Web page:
Scalia joined the court in September 1986, barely missing the chance to participate in its most notorious gay–rights decision, Bowers v. Hardwick, which the previous June had capped the term by upholding Georgia’s criminal sodomy law.16 There’s little doubt where Scalia would have stood, however, because he stood by its result, dissenting from each of the major succeeding cases that over the next 30 years not only would see Hardwick overruled by the Constitution applied to extend marriage rights to same sex couples.17
Scalia could claim he simply remained consistent with originalist principles, in that the framers of the Fourteenth Amendment were unlikely to have expected it to apply to homosexuals. Ian Loveland, of the City Law School, University of London, doesn’t buy it.
“Scalia’s opinions repeatedly mischaracterized the positions adopted by members of the court with whom he disagreed and invoked quite absurd analogies to sustain his own,” he writes. Rather than antiseptically apply the text, Scalia revealed his personal bias through a “repeatedly derogatory, almost demonising portrayal, of the litigants and organisations seeking to promote the cause of sexual orientation equality,” Loveland says.18
To be sure, Scalia never suggested the Constitution prohibits government from protecting gay rights. In his dissent from Obergefell v. Hodges, he asserted that he cared little over the outcome of the marriage battle, but exclusively was concerned with where the battlefield was located. “An unelected committee of nine” was the wrong arena, he said, as the rights of same–sex couples should instead be decided through the political process.
“Until the courts put a stop to it, public debate over same–sex marriage displayed American democracy at its best,” is how he saw it, noting that despite the prevalence of marriage bans 11 states had legalized same–sex marriage through legislative or voter initiatives. 19
Loveland, perhaps inspired himself to hyperbole, writes that Scalia’s frothing dissents from gay–rights decisions might find an “ideological bedfellow” in Donald Trump. “Both men persistently displayed in their respective legal and political spheres a disdain for the truth of their empirical observations and a contempt for the arguments advanced by their opponents,” he writes.20
Of course, a politician’s utterances, while subject to review and criticism, ultimately are aimed at a mass audience, an electorate whose members may pay only glancing attention to their substance or treat them with skepticism. A judicial opinion has a narrower, specialized audience that is able to seriously evaluate the arguments. A dissent is about as important as the losing candidate’s reflections the day after the election. Scalia liked to say he wrote his dissents sharply, hoping they would be picked up for legal casebooks, offering him a venue to influence future generations of law students.21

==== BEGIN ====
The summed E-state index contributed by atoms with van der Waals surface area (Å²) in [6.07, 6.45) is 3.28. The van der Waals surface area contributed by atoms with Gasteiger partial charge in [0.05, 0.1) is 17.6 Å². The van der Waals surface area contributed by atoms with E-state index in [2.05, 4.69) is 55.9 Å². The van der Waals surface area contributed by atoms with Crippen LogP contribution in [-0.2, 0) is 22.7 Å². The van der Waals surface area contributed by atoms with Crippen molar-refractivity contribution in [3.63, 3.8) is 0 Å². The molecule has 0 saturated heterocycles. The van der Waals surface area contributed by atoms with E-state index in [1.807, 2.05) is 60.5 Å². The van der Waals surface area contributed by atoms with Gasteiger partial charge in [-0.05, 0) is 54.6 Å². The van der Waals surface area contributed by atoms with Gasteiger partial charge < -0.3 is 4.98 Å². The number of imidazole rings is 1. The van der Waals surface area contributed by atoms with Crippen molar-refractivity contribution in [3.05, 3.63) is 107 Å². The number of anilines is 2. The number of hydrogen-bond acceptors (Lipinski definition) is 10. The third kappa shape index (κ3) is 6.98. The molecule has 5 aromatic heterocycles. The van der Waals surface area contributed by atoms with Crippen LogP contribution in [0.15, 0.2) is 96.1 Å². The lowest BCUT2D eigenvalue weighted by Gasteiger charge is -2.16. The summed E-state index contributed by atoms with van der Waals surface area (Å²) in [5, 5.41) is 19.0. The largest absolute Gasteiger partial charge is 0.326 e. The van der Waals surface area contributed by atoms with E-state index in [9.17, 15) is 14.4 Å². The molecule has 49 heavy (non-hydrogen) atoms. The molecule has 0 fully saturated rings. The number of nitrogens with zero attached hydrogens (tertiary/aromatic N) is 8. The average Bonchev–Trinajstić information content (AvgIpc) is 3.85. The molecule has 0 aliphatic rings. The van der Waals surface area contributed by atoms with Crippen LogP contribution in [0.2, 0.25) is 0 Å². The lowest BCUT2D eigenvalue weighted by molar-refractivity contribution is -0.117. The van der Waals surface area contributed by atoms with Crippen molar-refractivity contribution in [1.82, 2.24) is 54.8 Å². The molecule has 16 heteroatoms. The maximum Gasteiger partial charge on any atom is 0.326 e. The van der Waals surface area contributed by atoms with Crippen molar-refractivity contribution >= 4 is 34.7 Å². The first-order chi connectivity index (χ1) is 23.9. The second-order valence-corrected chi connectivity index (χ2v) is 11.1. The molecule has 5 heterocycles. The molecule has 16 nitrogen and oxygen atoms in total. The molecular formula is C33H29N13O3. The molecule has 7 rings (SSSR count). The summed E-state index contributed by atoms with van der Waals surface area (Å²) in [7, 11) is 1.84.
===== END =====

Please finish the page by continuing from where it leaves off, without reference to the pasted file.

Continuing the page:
Trump may have understood little about Scalia’s work beyond the symbolic resonance that Jones and Sarat describe. As it happens, the justice he appointed, Neil Gorsuch knew Scalia and called him a “very, very great man,”22 but had direct experience working for two other justices most influential in the gay rights debate. Gorsuch was hired by the just–retired Byron White, author of Hardwick. As is typical, he also did work for an active justice— Anthony Kennedy, author of four major gay–rights rulings, including ones that overruled Hardwick in 200323 and codified marriage rights in 2015.24
Gorsuch refers to both White and Kennedy as his mentors, although neither justice could be considered an originalist. When Justice Gorsuch hears his first case on gay rights— as on so many other topics—we will be watching to see if he breaks the mold.
Brian Christopher Jones & Austin Sarat, Justices as “Sacred Symbols”: Antonin Scalia and the Cultural Life of the Law, 6 Br. J. Am. Leg. Studies1–17 (2017).
Joan Biskupic, American Original: The Life And Constitution Of Supreme Court Justice Antonin Scalia (2009).
Justice William J. Brennan, Jr., Speech given at the Text and Teaching Symposium, Georgetown University Oct. 12, 1985, Washington, D.C., available at
Transcript available at
554 U.S. 570 (2008).
Transcript available at
James Allan, One of My Favorite Judges: Constitutional Interpretation, Democracy and Antonin Scalia, 6 Br. J. Am. Leg. Studies 10 (2017).
James E. Pfander, Scalia’s Legacy: Originalism and Change in the Law of Standing, 6 Br. J. Am. Leg. Studies 3 (2017).
Id. at 4.
483 U.S. 825 (1987).
505 U.S. 1003 (1992).
Richard A. Epstein, Missed Opportunities,Good Intentions: The Takings Decisions of Justice Antonin Scalia, 6 Br. J. Am. Leg. Studies 19–11 (2017).
Jane Marriott, Justice Scalia: Tenured Fox in the Democratic Hen-House? 6. Br. J. Am. Leg. Studies 11 (2017).
424 U.S 1 (1976).
Citizens United v. Fed. Election Comm’n, 558 U.S. 310 (2010).
Bowers v. Hardwick, 478 U.S. 186 (1986).
Obergefell v. Hodges, 576 U.S.—,135 S. Ct. 2584 (2015).
Ian Loveland, The Sexual Orientation Cases, 6 Br. J. Am. Leg. Studies 3 (2017).
Obergefell v. Hodges, 576 U.S.—, 135 S. Ct. 2584, 2627 (2015).
Loveland, supra note 15, at 25.
Lawrence v. Texas, 539 U.S. 558 (2003).
Obergefell v. Hodges, 576 U.S.—, 135 S. Ct. 2584 (2015).